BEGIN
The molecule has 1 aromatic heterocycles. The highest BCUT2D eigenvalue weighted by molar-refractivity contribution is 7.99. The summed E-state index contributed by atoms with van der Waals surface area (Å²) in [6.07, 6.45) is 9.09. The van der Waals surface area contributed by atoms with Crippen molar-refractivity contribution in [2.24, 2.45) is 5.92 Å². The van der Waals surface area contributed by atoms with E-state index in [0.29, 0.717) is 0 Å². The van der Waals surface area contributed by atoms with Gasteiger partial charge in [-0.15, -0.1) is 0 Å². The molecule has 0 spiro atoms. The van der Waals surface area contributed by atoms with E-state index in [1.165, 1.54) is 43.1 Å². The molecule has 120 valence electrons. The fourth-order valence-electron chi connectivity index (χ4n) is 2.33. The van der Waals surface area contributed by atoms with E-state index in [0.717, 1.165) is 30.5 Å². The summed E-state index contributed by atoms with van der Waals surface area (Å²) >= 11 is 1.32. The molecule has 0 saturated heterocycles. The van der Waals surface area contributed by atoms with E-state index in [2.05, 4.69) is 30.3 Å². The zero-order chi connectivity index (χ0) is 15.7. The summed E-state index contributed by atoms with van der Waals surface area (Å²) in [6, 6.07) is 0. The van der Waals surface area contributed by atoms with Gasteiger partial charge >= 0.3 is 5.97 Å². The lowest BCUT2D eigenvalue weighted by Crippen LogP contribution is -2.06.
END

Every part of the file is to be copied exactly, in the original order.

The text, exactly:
The molecule has 1 aromatic heterocycles. The highest BCUT2D eigenvalue weighted by molar-refractivity contribution is 7.99. The summed E-state index contributed by atoms with van der Waals surface area (Å²) in [6.07, 6.45) is 9.09. The van der Waals surface area contributed by atoms with Crippen molar-refractivity contribution in [2.24, 2.45) is 5.92 Å². The van der Waals surface area contributed by atoms with E-state index in [0.29, 0.717) is 0 Å². The van der Waals surface area contributed by atoms with Gasteiger partial charge in [-0.15, -0.1) is 0 Å². The molecule has 0 spiro atoms. The van der Waals surface area contributed by atoms with E-state index in [1.165, 1.54) is 43.1 Å². The molecule has 120 valence electrons. The fourth-order valence-electron chi connectivity index (χ4n) is 2.33. The van der Waals surface area contributed by atoms with E-state index in [0.717, 1.165) is 30.5 Å². The summed E-state index contributed by atoms with van der Waals surface area (Å²) >= 11 is 1.32. The molecule has 0 saturated heterocycles. The van der Waals surface area contributed by atoms with E-state index in [2.05, 4.69) is 30.3 Å². The zero-order chi connectivity index (χ0) is 15.7. The summed E-state index contributed by atoms with van der Waals surface area (Å²) in [6, 6.07) is 0. The van der Waals surface area contributed by atoms with Gasteiger partial charge >= 0.3 is 5.97 Å². The lowest BCUT2D eigenvalue weighted by Crippen LogP contribution is -2.06.